It’s that time of year: decorations are put away, calories duly noted and kids have returned to school. It’s also when I sound most like my mother, “You need to write your thank you notes, Ellen. Now.” Since I was young enough to hold a crayon, my mother had me crafting notes of thanks for Christmas gifts to my grandparents, aunts, uncles and friends. Two of my three children have written their notes, and the third has partial-credit so far: notes are written, but the envelopes sit on his desk unaddressed. I told him the checks may not be cashed until the notes are posted. That ought to do it.

Whether you are a veteran note-writer, or trying to develop the habit, I hope you find motivation here. This is what works for me:

Love your stationery!

Let’s face it, most of us don’t love the chore of writing a thank-you note. Having a stash of lovely stationery can make one feel oh-so-civilized when putting pen to paper. Oodles of options abound from formal engraved personalized stationery to casual boxed cards. You can even purchase blank stock and personalize your own notes. You will know you have the “write stuff” if you can’t wait to use your stationery! Don’t worry, I will post more on the subject of personalized stationery in the very near future.

Keep a list

Sounds obvious, but making a list of gifts received ensures you don’t forget to send a note of thanks. It’s a sense of accomplishment to check the gift off your list after writing the note.

Write a draft…and save it

This is my best tip to overcoming writer’s block: draft your note on the computer until you get the wording just the way you want it. You won’t waste your nice stationery when you have an inevitable blunder either. But don’t stop there:  SAVE it. You will want to use it as inspiration again, trust me.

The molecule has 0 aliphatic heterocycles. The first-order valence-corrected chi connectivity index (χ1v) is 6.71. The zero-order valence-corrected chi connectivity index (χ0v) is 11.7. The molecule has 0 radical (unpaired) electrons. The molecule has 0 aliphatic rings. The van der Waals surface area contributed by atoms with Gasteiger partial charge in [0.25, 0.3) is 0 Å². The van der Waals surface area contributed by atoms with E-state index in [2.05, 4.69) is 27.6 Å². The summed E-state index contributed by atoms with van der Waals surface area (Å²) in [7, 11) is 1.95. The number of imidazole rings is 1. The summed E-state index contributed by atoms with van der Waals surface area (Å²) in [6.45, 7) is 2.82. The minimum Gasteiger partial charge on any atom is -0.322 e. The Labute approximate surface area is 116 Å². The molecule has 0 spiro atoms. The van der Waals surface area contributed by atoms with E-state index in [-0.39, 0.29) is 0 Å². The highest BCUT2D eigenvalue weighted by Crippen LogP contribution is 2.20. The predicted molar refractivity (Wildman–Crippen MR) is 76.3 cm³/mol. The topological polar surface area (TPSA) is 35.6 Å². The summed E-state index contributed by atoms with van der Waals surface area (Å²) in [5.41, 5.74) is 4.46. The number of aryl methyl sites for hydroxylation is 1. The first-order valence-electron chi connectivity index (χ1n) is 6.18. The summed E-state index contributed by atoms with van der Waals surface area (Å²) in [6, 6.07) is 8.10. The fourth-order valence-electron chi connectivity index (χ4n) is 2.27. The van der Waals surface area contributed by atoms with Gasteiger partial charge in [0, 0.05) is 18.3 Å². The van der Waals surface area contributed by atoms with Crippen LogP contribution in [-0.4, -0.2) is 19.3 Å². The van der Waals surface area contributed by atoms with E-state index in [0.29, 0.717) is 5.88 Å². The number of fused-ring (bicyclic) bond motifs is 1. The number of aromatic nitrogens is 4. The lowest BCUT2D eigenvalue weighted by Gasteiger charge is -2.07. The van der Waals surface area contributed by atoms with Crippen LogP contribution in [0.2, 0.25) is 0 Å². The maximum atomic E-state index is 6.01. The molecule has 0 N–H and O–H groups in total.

Helpful phrases

I appreciate a well-crafted note, and often save ones I have received. Below are snippets from my collection:

From rBr, who thanked me for a birthday lunch and gift: “If I just had lunch with you and kKk for my birthday, it would be a treat, but adding the thoughtful goodies just makes it terrific.”

From kKk, whose birthday falls close to Christmas, “Well you have outdone yourself this year – from my …, …, and …, I feel well loved and celebrated. Your many expressions of friendship mean so much to me.”

From jSl, after thanking me for a birthday celebration, writes, “Our friendship is a unique and wonderful treasure, and I’m grateful for the immense blessing of it!”

From my mother (yes, she writes me a thank-you note) for a gift certificate: “Thank you for such a flexible gift.” Really, she nailed the beauty of a gift card.

From cMs, thanking me for a baked holiday treat: “It is an annual delight that is all the more delicious because we know you baked it with love!”

Again from kKk, thanking me for an orchid, used phrases such as “something I have found I can grow and is safe from the deer and bunnies” and “instant decoration and a worry off my list”.

These are a few of my own:

For when my note is quite belated: “This note is overdue but heartfelt nonetheless.” Better a late note than one that doesn’t get written.

For a dinner party: “Thank you for a wonderful evening of friends, food and fun. The tenderloin was yummy and the dinner conversation even better. Thank you for including us.”


Much has been written about the beauty of receiving a hand-written note of thanks. This era of electronic communication magnifies the beauty even more. Don’t let this mannerly convention become a dowdy relic. Gratitude becomes you!